David Makovsky
Haaretz (Opinion)
October 23, 2009 - 12:00am

Advocates for engaging Hamas often argue that if the group is given a stake in the creation of an independent Palestine by being included in peace negotiations, it will moderate its positions. This co-optation argument is based on the misguided assumption that Hamas is a pragmatic nationalistic movement, motivated primarily by calculations of how to gain power.

However, Hamas is ideologically motivated, and misunderstanding its worldview is damaging. The growing Islamification of Gaza is only one example of Hamas' persistent allegiance to its ideological underpinnings, which it has shown no signs of abandoning. Hamas' ideology is rooted in the philosophy of its parent movement, the Muslim Brotherhood.

Hamas' actions must be understood in the proper context. Its lauded cease-fires with Israel are not a sign of political moderation, but rather calculated moves of self-interest. It has been deterred since the Gaza conflict. As recently as April 2008, Hamas' top official, Khaled Meshal, articulated Hamas' approach when he expressed his opinion about a temporary truce, or tahadiyeh, saying, "Hamas and the other resistance factions will use the tahadiyeh to grow stronger both in terms of weapons and training, and so the people will recover and prepare for the next round of resistance."

Moreover, Hamas feigns compromise on peace while maintaining its ideological consistency. Hamas has been given a great deal of credit - by former U.S. president Jimmy Carter, among others - for its promises to accept a final-status decision as long as the Palestinian people express support in a referendum. After meeting with Hamas leaders, including Meshal, in Damascus last year, Carter returned to Jerusalem touting a breakthrough. Meshal, however, publicly contradicted Carter within a few hours - making clear that a referendum on peace must include all Palestinians in the world, not just those living in the West Bank and Gaza. This unworkable proposition was coupled with his other condition that he knows Israel cannot accept - all Palestinians worldwide will retain their "full right of return" to Israel. Palestinian Authority Foreign Minister Riad Malki summed up the situation saying, "Hamas offered nothing to President Carter."

Moreover, Hamas has persistently refused to accede to the consistent demand of Egyptian intelligence head Gen. Omar Suleiman that it adhere to past Israeli-Palestinian agreements.

Clearly, Hamas' ideological rigidity greatly outweighs its pragmatism and political flexibility. If Hamas is included without committing, however grudgingly, to the cause of coexistence, it is unlikely to make the subsequent hard choices required by negotiations. In short, Hamas is poised to play the role of spoiler from the inside and not just from the outside.

This is not just due to its positions on peace and institution-building, but also its contemptuous attitude toward unity with Fatah. Hamas views Fatah's progress with disdain and wants to undermine U.S.-led efforts to train and equip the Palestinian Security Services. The U.S. has aided the Palestinian Authority (PA) in professionalizing its security force. Along with Israel, the PA has brought calm to Palestinian cities marred by chaos and drastically reduced the number of Israelis killed in attacks originating in the West Bank, from 410 several years ago to one this year. Hamas has vowed to remove the current PA government, which international bodies estimate is achieving 7 percent economic growth. In short, the steep price of internal Palestinian political cohesion is likely to be the crippling of nascent Palestinian institutions, as well as those boldly proposed by PA Prime Minister Salam Fayyad.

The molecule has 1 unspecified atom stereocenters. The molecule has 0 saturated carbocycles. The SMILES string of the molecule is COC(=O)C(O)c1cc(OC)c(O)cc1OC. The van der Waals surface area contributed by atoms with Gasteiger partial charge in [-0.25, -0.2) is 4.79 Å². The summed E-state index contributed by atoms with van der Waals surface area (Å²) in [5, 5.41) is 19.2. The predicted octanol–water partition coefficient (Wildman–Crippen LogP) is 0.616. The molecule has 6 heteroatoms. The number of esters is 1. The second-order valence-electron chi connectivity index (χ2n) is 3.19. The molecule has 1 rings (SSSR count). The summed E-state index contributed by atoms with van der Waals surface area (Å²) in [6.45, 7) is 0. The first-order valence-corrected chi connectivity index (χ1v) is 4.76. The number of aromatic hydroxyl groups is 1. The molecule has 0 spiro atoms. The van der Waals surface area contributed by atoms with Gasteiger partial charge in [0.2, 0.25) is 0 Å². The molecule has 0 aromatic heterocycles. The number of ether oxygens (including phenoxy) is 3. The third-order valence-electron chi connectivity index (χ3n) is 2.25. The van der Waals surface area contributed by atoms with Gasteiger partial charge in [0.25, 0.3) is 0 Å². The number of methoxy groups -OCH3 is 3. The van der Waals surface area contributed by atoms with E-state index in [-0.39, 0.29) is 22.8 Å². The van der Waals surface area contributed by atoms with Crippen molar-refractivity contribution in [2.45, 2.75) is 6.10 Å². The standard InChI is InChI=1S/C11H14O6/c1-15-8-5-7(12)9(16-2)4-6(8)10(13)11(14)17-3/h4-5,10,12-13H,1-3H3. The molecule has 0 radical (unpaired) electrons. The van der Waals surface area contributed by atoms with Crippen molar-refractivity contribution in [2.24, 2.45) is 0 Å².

Furthermore, unconditional engagement with Hamas bears a key risk. If Hamas is engaged without having modified its program, Palestinians who stuck out their necks for a two-state solution would be branded as quislings. Hamas would be rewarded, and Abbas would be crushed. Bringing in Hamas will not give peace a chance; it will likely undo and discredit peacemaking and set a dangerous precedent for the entire region.

Yet keeping Hamas outside of negotiations requires a serious attempt to provide an alternative. This can be best accomplished by ensuring that its more moderate competitors actually do deliver. To build hope and a sense of possibility - which is the antidote to the frustration and hopelessness that Hamas exploits - there must be a peace process that has real promise. Moreover, there must be a day-to-day reality that reflects concrete positive changes. There is presently some evidence of this change, as Hamas is steadily losing public support. Even the slight spike in support for Hamas after the Gaza war has proved ephemeral. Rather, Hamas' decline has been unmistakable. Surveys conducted by the Palestinian Center for Policy and Survey Research, led by Khalil Shikaki, found that current Palestinian support for Hamas stands at 28 percent, compared to 44 percent for Fatah. In fact, Hamas has not polled better than Fatah since June 2006.

Ultimately, successful engagement must be predicated upon common interests and goals. Therefore, empowering the PA - and not engaging Hamas - should remain at the heart of a U.S.-led Israeli-Palestinian strategy.


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